Little-known section of Michigan’s No-Fault insurance law gives retirees chance to save on premium by waiving wage loss benefits
As a Michigan No-Fault insurance lawyer who has represented hundreds of of auto accident injury victims and who fights for a living with insurance companies, I can say that there are rarely many opportunities I see for drivers to actually lower their auto insurance premiums.
But here’s one tip:
Michigan drivers who are age 60 or older AND retired can get a reduction on their No-Fault insurance premiums by waiving their rights to No-Fault wage loss benefits.
Retired Michigan drivers age 60 or over are actually giving up nothing when they waive their rights to No- Fault wage loss benefits. Why? Because by virtue of being retired, i.e., not working, they would not have been entitled to wage loss benefits anyway.
Accordingly, the reality is that retired Michigan drivers can get a discount on their No-Fault insurance premiums without having to give up anything.
The best part of the wage loss waiver/reduced premium trade-off is that it is specifically required by the Michigan No-Fault Act.
Under the No-Fault law, if a retired Michigan driver age 60 or over is willing to waive his or her rights to wage loss benefits (which they could not have recovered anyway because they are retired and not working), then the driver’s No-Fault insurer must reduce the driver’s auto insurance premium:
“An insurer shall offer a reduced premium rate to a person who waives coverage … for work loss benefits.” MCL 500.3107(2)
But make sure your insurance agent is telling you about this
But just because the “reduced premium” arrangement is mandated by law, that does not mean that pulling it off always goes smoothly.
Because No-Fault insurance companies enjoy getting something (i.e., premium dollars) for nothing (i.e., no risk of having to pay wage loss benefits to a retiree), there are some insurance companies make it very difficult for couples where one spouse is under 60 and the other is 60 or older to take advantage of the “reduced premium” arrangement. And the reality is, how many people would even know this exists if you weren’t reading about it now?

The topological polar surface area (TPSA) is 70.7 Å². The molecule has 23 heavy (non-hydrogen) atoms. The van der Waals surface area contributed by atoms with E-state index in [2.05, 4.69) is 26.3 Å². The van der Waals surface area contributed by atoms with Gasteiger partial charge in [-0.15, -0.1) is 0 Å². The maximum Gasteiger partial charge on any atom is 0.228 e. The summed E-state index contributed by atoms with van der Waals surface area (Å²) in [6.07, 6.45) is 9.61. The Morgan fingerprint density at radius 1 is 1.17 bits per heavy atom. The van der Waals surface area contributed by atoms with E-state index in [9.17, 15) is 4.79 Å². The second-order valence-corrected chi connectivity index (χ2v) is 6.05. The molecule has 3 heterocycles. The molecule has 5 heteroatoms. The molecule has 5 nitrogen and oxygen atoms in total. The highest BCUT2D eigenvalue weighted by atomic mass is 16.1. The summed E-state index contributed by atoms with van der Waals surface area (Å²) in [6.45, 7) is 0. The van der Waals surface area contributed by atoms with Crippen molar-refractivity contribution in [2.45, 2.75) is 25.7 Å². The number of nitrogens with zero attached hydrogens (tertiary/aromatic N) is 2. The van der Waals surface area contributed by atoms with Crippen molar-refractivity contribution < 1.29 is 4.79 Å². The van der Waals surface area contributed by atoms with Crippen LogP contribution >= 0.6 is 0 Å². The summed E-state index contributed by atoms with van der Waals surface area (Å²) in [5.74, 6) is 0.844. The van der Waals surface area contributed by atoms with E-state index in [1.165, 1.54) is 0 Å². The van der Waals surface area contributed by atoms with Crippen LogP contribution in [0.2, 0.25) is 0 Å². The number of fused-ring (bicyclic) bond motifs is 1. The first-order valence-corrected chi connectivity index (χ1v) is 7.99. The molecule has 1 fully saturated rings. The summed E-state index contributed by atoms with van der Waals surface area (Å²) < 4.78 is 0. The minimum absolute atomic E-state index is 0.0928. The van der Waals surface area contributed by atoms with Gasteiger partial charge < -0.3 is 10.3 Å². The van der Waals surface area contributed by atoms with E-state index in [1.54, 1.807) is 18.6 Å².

Don’t get me wrong – there are a ton of very good insurance agents out there, and I’m always happy to recommend one if people need one, but there is also a built-in conflict where too often I look at dec sheets of policies of people I’m helping as an insurance lawyer AFTER they’ve been injured in an auto accident, and just as often, sure enough, they paid a lot of money for coverage they did not need because their insurance agent never told them about it.
You need to be able to trust your insurance agent. And your insurance agent needs to tell you about things like this, and UM and UIM insurance as well. If your insurance agent isn’t, maybe you need to find a new one.
I know of one couple who took advantage of this and they saw their No-Fault premium shrink by nearly 25 percent.
– Steven Gursten is one of the nation’s top insurance lawyers handling auto accident lawsuits. He is head of Michigan Auto Law and president of the Motor Vehicle Trial Lawyers Association. He frequently writes and speaks about auto insurance, insurance company abuse and the No-Fault law, and is available for comment.
Michigan Auto Law is the largest law firm exclusively handling car accident, truck accident and motorcycle accident cases throughout the entire state. We have offices in Farmington Hills, Detroit, Ann Arbor, Grand Rapids and Sterling Heights to better serve you. Call (800) 968-1001 for a free consultation with one of our Michigan No-Fault insurance lawyers.